Politics and institution buildingPolitical tactics and short-term gains trump institution-building for frontline politicians.
Nepal is a laboratory for many things, from environment and culture to geopolitics and democracy. It’s also an experiment in how a country that remained independent and isolated from direct colonial rule can stumble through the fog in institution building. The absence of direct British colonialism gave Nepal no advantage whatsoever other than its United Nations sovereignty. In all matters, it remained a poor imitation of India.
The classic oriental despot Ranas gave way to Cold War despots in the father-son duo, Mahendra and Birendra, whose farcical imitation was Gyanendra. Nepal’s Brahmin prime ministers since 1990 couldn’t be exactly like their oriental despot sovereigns, but they were no better. No prime minister, not even Baburam Bhattarai—individually a visionary but structurally weak—thought of building institutions, such as autonomous universities and libraries.
All their energies went into building only their personal clout, their factions within their parties and their parties, but seldom a system of structurally strong institutions. To be sure, they somehow slapped together a flawed constitution, but nobody invested any energy in really empowering the common people by building strong institutions from the federal to local levels. Even the local government they envisioned was to add another layer of administration rather than empowering common people through knowledge and information. As a result, the local Ward Chief has now become the new bureaucrat with all the inherent flaws.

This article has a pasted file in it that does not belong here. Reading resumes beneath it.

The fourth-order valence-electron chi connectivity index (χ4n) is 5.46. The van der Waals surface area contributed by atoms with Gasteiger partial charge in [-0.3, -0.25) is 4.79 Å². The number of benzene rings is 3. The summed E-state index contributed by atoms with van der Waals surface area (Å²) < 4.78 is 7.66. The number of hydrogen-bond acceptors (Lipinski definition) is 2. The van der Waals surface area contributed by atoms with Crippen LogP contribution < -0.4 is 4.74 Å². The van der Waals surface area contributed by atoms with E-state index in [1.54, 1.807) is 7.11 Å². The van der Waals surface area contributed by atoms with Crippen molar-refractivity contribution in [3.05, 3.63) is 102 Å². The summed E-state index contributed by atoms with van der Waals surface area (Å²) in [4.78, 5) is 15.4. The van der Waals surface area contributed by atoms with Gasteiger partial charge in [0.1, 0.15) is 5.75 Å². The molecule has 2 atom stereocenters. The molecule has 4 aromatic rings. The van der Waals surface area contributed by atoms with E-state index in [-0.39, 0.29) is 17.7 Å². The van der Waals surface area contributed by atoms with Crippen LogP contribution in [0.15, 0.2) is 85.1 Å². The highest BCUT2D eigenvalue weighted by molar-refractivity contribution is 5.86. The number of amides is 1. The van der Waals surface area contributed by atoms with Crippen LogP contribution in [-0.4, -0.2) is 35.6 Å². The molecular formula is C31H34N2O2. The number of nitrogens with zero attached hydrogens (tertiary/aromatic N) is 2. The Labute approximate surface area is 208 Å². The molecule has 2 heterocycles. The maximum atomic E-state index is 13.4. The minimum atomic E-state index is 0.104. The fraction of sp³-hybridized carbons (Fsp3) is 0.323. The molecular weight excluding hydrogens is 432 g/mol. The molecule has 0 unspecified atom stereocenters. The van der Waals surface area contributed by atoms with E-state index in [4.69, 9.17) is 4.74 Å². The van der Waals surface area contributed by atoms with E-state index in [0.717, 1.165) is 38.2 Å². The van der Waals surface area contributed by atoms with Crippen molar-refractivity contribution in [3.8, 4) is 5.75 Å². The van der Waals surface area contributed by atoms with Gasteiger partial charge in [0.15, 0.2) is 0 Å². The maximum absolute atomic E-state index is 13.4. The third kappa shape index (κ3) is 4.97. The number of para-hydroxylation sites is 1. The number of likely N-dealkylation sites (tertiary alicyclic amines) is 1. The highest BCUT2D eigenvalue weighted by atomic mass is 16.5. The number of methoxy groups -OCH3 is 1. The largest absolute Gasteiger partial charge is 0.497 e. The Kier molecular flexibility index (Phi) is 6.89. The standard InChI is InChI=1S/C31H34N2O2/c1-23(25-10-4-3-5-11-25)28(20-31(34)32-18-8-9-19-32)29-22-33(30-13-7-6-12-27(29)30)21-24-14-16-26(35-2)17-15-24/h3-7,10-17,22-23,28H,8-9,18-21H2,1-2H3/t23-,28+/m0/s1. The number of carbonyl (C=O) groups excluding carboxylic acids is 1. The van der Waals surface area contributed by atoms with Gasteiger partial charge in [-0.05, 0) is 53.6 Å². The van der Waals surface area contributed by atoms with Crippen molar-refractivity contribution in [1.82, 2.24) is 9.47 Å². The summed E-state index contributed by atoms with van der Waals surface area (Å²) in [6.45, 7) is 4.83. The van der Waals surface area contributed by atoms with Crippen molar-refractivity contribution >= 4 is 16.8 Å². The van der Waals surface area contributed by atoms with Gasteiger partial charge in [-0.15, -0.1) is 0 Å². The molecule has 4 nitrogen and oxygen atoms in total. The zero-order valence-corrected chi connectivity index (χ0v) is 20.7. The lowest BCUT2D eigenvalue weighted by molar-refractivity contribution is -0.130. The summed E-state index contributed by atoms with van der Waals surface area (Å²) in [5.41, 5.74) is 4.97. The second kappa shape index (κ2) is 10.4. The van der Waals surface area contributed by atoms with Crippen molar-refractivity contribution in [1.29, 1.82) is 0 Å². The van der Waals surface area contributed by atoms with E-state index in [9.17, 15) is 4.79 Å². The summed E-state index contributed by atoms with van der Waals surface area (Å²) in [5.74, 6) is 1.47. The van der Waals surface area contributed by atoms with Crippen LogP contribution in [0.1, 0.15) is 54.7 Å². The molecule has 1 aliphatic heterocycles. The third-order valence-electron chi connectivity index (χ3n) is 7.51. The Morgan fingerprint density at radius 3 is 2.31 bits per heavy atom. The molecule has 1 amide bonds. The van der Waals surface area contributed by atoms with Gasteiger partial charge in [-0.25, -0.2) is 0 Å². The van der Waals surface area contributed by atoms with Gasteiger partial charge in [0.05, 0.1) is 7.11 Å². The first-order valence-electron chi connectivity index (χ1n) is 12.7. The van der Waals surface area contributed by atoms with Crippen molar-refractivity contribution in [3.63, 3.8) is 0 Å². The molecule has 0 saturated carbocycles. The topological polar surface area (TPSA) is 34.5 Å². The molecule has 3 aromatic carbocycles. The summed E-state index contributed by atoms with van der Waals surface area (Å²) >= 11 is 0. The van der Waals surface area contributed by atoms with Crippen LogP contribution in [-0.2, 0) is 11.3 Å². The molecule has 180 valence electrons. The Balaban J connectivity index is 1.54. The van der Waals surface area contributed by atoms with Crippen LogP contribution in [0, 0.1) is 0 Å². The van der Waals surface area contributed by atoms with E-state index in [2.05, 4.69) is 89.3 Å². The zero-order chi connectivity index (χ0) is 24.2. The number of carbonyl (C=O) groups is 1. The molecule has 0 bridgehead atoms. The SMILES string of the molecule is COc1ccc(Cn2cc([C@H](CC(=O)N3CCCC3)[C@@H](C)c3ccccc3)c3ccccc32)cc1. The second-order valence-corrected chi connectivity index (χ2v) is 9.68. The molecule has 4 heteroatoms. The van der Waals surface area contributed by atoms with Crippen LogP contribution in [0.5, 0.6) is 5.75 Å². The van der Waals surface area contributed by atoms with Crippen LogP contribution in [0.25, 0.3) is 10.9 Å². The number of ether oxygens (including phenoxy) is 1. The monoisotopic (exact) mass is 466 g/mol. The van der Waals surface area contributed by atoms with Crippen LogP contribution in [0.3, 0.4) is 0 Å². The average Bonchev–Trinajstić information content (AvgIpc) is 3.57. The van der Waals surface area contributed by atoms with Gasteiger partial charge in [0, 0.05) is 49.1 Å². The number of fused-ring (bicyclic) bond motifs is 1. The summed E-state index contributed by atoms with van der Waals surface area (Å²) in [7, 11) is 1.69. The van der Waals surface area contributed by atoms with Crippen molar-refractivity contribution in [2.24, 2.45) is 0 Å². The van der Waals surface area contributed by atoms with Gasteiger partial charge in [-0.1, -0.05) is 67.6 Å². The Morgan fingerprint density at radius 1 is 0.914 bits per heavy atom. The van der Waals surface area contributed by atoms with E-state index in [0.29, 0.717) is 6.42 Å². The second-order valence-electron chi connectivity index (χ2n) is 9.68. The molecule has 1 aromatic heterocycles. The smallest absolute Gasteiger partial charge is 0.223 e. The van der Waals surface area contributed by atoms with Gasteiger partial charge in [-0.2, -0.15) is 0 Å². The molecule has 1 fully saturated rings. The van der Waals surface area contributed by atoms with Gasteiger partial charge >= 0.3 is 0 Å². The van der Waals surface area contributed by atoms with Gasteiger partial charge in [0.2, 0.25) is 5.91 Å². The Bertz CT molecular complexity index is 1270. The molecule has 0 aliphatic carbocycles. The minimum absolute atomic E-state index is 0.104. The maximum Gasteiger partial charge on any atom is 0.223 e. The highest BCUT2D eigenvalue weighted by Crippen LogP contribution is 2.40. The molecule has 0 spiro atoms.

Common Nepalis, on the other hand, are a hard-working and enterprising lot. They, men and women, are risk-takers. They venture abroad for economic opportunities. Even before globalisation opened doors for them to leave for the West and the Tiger economies of South East Asia or petro-economies of the Middle East to settle permanently or as migrant workers, they had taken risks to join the British Army—these raw, barely literate villagers—to settle all over the North-East of India and even in Burma. And now, they are everywhere. And everywhere they are known as hard-working, honest and sincere people.
But those who have stayed in Nepal, particularly those who by virtue of structural dividends get hold of state power through politics or bureaucracy, have done much sloganeering about Nepali nationalism but ultimately sought to build only their own personal wealth and their party cadres short-term gains. They have had little to no interest in empowering the common people. The consequences have been disastrous.